Electric word, “life” takes place at a Halloween party in 1999 but it’s not really a horror game.  There are elements of the supernatural in the game but the game is more about memories and grieving than it is about the paranormal.  Your roommate is throwing a Halloween party and, realizing that your flat is full of strangers, you’re looking for a way to either escape or at least find some peace and quiet.  Then, suddenly, your friend Andy shows up but there’s something different about him.

Like most games designed with Twine, Electric word, “life” is more a short story than a traditional game.  You point and click to move the story along and to get extra details.  There are a few choices you can make but they all appear to eventually lead to the same conclusion.  Luckily, it’s a very well-written and emotionally-effective story.  I especially liked the amount of detail that Lance Nathan went into when it came to recreating Halloween, 1999.  Everything from the Matrix costumes to the music playing at the party felt spot-on.  Playing the game, you feel like you really are at that party, listening to strangers chat each other up and wondering how you’re going to clean up the mess afterwards.  When Andy arrives, you’re as relieved as the narrator to see a friend and when Andy reveals his secret, it’s an emotional moment for both the player and the narrator.

Electric word, “life” is a simple but rewarding work of Interactive Fiction.  It can be played by clicking here.

Guilty Pleasure No. 46: Spiker (dir by Roger Tilton)

The 1985 film, Spiker, is an attempt to make an exciting movie out of the one of the most boring sports in the world, men’s volleyball.  Not only does the film attempt to make volleyball look exciting but it attempts to do it on absolutely no budget.  Anyone who doesn’t appreciate the combination of guts and foolishness necessary to even attempt this is not a real film fan.

Spiker follows a group of college volleyball players as they train to qualify for the Olympics.  Or, at least, that’s what I think is supposed to be going on.  The plot is really difficult to follow, not because it’s complex but just because it’s volleyball and who cares?  We learn that the coach of the team (played by Michael Parks) is a tough taskmaster.  We learn that one of the players needs to get his act together and be more mature.  We learn that another member of the team has a wife who is jealous of all of his volleyball groupies.  Eventually, the team competes in Japan and Poland.  In Japan, the teammate who needs to get his act together gets drunk and wanders around with two prostitutes.  Poland, meanwhile, is represented by a high school gym and four women doing the polka.  One Polish woman asks a member of the team to smuggle out some letters.  Which he does.  Yay.  Exciting.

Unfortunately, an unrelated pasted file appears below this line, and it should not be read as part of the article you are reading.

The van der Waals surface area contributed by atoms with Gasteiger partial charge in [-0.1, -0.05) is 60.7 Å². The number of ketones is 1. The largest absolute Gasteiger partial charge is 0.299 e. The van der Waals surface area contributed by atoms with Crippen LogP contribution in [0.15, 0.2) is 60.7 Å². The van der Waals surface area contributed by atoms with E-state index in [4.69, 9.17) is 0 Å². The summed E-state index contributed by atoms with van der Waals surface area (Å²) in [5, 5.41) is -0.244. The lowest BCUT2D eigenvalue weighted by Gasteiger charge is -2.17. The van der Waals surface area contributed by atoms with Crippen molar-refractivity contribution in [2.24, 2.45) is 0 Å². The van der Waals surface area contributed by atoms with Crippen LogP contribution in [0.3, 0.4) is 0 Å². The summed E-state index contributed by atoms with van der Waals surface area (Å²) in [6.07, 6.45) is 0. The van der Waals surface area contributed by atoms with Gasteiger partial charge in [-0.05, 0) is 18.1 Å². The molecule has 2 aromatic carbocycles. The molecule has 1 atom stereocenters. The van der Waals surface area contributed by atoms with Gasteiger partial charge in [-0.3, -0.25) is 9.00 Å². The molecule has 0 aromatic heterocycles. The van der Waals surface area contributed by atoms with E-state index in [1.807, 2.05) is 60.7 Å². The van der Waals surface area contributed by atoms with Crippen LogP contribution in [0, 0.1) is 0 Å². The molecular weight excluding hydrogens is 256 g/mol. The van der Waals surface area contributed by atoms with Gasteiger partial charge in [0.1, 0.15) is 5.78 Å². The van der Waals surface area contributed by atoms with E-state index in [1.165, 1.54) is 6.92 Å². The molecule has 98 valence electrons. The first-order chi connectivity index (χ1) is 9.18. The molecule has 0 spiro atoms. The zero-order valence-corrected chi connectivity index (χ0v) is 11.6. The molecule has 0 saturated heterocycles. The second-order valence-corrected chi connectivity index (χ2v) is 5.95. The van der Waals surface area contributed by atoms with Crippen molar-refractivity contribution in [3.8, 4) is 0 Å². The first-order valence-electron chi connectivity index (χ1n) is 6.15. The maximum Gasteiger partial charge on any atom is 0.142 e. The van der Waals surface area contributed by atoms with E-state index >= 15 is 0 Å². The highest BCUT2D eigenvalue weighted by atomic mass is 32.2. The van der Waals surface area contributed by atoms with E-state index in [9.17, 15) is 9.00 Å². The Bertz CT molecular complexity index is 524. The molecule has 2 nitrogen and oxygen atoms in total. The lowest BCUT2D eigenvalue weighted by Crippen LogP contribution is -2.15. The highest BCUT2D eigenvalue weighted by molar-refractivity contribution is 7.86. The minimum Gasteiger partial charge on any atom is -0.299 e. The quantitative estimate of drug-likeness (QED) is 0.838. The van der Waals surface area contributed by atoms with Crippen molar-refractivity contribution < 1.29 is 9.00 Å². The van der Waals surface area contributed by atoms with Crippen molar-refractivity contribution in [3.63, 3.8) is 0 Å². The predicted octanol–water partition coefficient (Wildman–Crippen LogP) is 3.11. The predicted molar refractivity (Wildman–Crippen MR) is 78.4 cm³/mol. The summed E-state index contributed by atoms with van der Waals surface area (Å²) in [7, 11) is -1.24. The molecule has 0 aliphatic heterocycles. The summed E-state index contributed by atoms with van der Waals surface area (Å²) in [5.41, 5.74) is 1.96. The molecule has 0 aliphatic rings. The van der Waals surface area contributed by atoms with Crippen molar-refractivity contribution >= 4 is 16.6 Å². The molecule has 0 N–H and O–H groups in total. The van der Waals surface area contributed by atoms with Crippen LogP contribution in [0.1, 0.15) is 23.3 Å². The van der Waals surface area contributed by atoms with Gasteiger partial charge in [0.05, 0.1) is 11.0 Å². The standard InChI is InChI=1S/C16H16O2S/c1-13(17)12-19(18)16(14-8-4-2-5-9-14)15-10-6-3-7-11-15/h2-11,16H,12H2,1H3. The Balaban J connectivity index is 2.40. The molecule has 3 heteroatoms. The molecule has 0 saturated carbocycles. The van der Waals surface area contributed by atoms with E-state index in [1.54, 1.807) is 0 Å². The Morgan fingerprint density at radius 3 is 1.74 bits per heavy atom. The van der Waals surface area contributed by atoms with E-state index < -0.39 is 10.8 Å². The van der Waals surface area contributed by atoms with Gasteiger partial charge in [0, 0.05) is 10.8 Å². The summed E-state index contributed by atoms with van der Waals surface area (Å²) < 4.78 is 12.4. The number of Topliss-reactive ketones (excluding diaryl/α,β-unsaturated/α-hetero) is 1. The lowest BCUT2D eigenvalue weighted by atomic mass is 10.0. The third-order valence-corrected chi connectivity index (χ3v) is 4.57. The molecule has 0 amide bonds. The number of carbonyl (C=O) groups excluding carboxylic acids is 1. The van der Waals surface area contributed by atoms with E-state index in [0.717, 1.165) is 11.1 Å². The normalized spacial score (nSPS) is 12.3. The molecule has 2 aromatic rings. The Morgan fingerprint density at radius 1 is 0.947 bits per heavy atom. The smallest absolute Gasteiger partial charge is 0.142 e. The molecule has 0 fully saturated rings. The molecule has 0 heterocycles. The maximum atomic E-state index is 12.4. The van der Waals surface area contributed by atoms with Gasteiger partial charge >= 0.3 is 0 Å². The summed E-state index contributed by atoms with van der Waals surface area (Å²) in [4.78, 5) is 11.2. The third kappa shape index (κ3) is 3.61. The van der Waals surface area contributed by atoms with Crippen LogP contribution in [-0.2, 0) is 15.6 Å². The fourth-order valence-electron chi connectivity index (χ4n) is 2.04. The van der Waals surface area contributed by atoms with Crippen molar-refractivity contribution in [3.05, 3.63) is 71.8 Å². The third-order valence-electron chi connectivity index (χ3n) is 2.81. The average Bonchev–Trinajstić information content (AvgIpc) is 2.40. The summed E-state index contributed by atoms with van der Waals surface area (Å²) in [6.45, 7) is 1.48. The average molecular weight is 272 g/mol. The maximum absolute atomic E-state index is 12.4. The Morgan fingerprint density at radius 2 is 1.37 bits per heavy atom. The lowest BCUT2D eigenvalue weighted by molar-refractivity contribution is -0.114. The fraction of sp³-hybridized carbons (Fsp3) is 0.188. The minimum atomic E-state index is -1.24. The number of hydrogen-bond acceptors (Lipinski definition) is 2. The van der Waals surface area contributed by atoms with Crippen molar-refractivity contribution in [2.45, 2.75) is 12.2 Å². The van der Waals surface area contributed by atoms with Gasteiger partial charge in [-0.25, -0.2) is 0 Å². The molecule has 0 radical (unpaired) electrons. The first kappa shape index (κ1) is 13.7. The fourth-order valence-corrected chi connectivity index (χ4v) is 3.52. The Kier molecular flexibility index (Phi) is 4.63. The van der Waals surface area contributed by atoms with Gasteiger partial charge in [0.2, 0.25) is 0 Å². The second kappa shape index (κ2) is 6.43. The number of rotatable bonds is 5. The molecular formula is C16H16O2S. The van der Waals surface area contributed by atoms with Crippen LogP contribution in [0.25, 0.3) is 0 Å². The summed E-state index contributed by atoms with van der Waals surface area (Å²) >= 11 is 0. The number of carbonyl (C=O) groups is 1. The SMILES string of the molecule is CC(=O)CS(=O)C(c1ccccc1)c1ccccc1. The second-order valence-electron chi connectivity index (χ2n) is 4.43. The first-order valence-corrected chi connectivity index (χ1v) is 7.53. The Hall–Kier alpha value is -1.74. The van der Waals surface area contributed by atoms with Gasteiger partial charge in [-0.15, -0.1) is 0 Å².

As I said, there’s a lot of volleyball in Spiker but you’re never really sure if the American team is winning or not.  Unless it’s being played on a beach and everyone’s wearing a skimpy bathing suit, volleyball is a thoroughly uncinematic sport.  I mean, what do you think of when you think about volleyball in the movies?  You think about Carrie White not hitting the ball and then burning down the school.  What you don’t wonder is, “I wonder who was winning when Carrie missed that hit?”

What makes Spiker a pleasure is it’s determination.  The film is truly convinced that it can somehow make volleyball exciting and you have to admire it for being so sure of itself.  It’s kind of like those people who spend night after night in Marfa, waiting for the UFOs to arrive.  They may be crazy but you can’t help but admire their dedication, even while you’re laughing at some of the absolutely atrocious dialogue.